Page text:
Insulation Removal
The most effective method is to remove the insulation, check the surface condition of the pipe, and replace the insulation. This approach will detect CISCC in stainless steels; may require eddy current or liquid dye penetrant inspection. This is also the most expensive method in terms of cost and time lost. The logistics on insulation removal will probably involve asbestos and its attendant complications. Process related problems may occur, if the insulation is removed while the piping is in service.
Infrared
In the right conditions, infrared can be used to detect damp spots in the insulation, because there is usually a detectable temperature difference between the dry insulation and the wet insulation. Corrosion is a distinct possibility in the areas beneath the wet insulation.
Neutron Backscatter
This system is designed to detect wet insulation on pipes and vessels. A radioactive source emits high energy neutrons into the unsulation. If there is moisture in the insulation the hydrogen nuclei attenuate the energy of the neutrons. The instrument's gauge detector is only sensitive to low energy neutrons. The count displayed to the inspector is proportional to the amount of water in the insulation. Low counts per time period indicate low moisture presence.
Real-Time Radiography
Figure 3
Fluroscopy provides a clear view of the pipes outside diameter trhough the insulation, producing a silhouette of the pipe outside diameter (OD) on a TV-type monitor that is viewed during the inspection. No film is used or developed. The real-time device has a source and image intensifier/detector connected to a C-arm (see Figure 3). There are two major categories of RTR devices on the market today; one using a X-ray source and one using a radioactive source. Each has its own advantages and disadvantages, however the X-ray systems deliver far better resolution than the isotope type equipment.
The X-ray digital fluroscopy equipment operates at a maximum of 75 KV, a low level radiation source, but the voltage is adjustable to obtain the clearest image. this allows for safe operation without disruption in operating units or even confined spaces. The radiation does not penetrate the pipe wall as more powerful gamma-ray or x-ray would, instead it penetrates the insulation and images the profile of the pipe's outside wall. The radiation is generated electrically so the instrument is perfectly safe when the power is off, whereas the Iridium 192 used in wall shots produces gamma-radiation constantly, even when shielded within the camera. Therefore the gamma-ray camera always needs careful supervision and control during all operations, including transportation and shipping. The systems with the electrically generated X-rays are far more convenient for shipping.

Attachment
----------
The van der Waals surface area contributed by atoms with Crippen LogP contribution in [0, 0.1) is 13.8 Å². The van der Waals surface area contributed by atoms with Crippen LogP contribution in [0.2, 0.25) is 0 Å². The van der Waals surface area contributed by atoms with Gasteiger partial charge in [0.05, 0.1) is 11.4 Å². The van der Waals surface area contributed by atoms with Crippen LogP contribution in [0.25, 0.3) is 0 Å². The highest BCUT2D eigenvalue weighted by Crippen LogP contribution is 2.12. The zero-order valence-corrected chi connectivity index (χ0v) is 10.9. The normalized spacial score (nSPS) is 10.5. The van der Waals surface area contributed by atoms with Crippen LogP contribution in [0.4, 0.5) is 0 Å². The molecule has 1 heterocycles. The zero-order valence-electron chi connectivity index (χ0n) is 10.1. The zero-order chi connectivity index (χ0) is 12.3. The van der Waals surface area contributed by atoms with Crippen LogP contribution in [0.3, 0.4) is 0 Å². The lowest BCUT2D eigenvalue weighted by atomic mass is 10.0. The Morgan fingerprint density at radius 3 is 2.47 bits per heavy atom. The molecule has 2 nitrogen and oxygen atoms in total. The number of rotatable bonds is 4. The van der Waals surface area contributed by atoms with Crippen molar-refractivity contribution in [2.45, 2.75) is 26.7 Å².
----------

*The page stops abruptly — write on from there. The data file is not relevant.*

The new systems come with a heads-up, video display. The helmet-mounted, visor-type video-display fress the system operator's hands so that he can maneuver the C-arm, while keeping the image before the operator at all times. The heads-up display also improves interpretation by shielding the screen from the sun. The video images can be printed on site using a video printer or recorded using a standard VCR for evaluation later.
Performing the Inspection
Using the sorting criteria listed above it is possible to prioritize a list of piping for inspection that is manageable in a reasonable time fram. The CUI inspection crew then inspects the pipes iso by iso.
The "C" shaped arm is the actual device used to scan the pipe. A cathode ray tube on one side generates the x-rays, shooting them across to the receiver on the other side. The operator manipulates the arm around the pipe, guiding it by the black and white heads up display on his hard-hat. A typical scan will go up the pipe while moving the arm about 45 degrees to both sides of the track. The C-arm is then rotated 180 degrees and the pipe is scanned downward in a similar fashion. After rotating 90 degrees the up and down process is repeated.
Results
Figure 4To the untrained eye, the image in the screen would appear to indicate very serious corrosion. However, what is being imaged is the exfoliation of the rust (See Figures 4 and 5.) Performing the inspection in this manner the inspector can inspect a considerable amount of pipe in a short time.